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Federal Reserve Bank of Dallas
Globalization and Monetary Policy Institute Working Paper
Exchange rate flexibility under the zero lower bound
David Cook
Michael B. Devereux
Abstract

An independent currency and a flexible exchange rate generally helps a country in adjusting to macroeconomic shocks. But recently in many countries, interest rates have been pushed down close to the lower bound, limiting the ability of policy-makers to accommodate shocks, even in countries with flexible exchange rates. This paper argues that if the zero bound constraint is binding and policy lacks an effective ‘forward guidance’ mechanism, a flexible exchange rate system may be inferior to a single currency area. With monetary policy constrained by the zero bound, under flexible exchange rates, the exchange rate exacerbates the impact of shocks. Remarkably, this may hold true even if only a subset of countries are constrained by the zero bound, and other countries freely adjust their interest rates under an optimal targeting rule. In a zero lower bound environment, in order for a regime of multiple currencies to dominate a single currency, it is necessary to have effective forward guidance in monetary policy.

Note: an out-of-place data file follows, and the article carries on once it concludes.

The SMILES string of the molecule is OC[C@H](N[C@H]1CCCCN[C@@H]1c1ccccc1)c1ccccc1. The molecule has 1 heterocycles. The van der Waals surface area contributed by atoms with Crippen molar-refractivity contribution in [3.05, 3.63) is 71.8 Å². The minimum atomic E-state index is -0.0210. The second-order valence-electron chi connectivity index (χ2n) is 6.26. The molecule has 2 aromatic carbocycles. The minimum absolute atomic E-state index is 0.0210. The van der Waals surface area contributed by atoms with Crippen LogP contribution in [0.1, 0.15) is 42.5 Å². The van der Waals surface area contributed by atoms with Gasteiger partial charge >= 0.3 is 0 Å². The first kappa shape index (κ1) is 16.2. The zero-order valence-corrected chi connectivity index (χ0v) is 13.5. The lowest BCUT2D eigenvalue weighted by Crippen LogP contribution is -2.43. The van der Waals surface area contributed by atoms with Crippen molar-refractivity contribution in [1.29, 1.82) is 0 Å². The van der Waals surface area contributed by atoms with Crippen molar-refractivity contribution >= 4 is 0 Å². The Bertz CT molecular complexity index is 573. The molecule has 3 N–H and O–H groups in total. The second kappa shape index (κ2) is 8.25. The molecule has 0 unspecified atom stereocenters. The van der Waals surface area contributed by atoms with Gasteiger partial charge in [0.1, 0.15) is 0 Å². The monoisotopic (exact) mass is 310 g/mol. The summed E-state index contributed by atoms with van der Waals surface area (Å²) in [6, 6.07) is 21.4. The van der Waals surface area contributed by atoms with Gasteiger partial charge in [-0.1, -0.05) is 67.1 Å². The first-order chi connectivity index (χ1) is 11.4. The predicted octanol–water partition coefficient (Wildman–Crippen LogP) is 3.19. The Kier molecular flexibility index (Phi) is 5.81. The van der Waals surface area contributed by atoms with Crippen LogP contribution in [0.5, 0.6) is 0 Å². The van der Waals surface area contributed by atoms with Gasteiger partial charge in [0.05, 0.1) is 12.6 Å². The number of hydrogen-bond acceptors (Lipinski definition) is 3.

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David Cook & Michael B. Devereux, Exchange rate flexibility under the zero lower bound, Federal Reserve Bank of Dallas, Globalization and Monetary Policy Institute Working Paper 198, 01 Sep 2014.
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Note: Published as: Cook, David and Michael B. Devereux (2016), "Exchange Rate Flexibility under the Zero Lower Bound," Journal of International Economics 101: 52-69.
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DOI: 10.24149/gwp198
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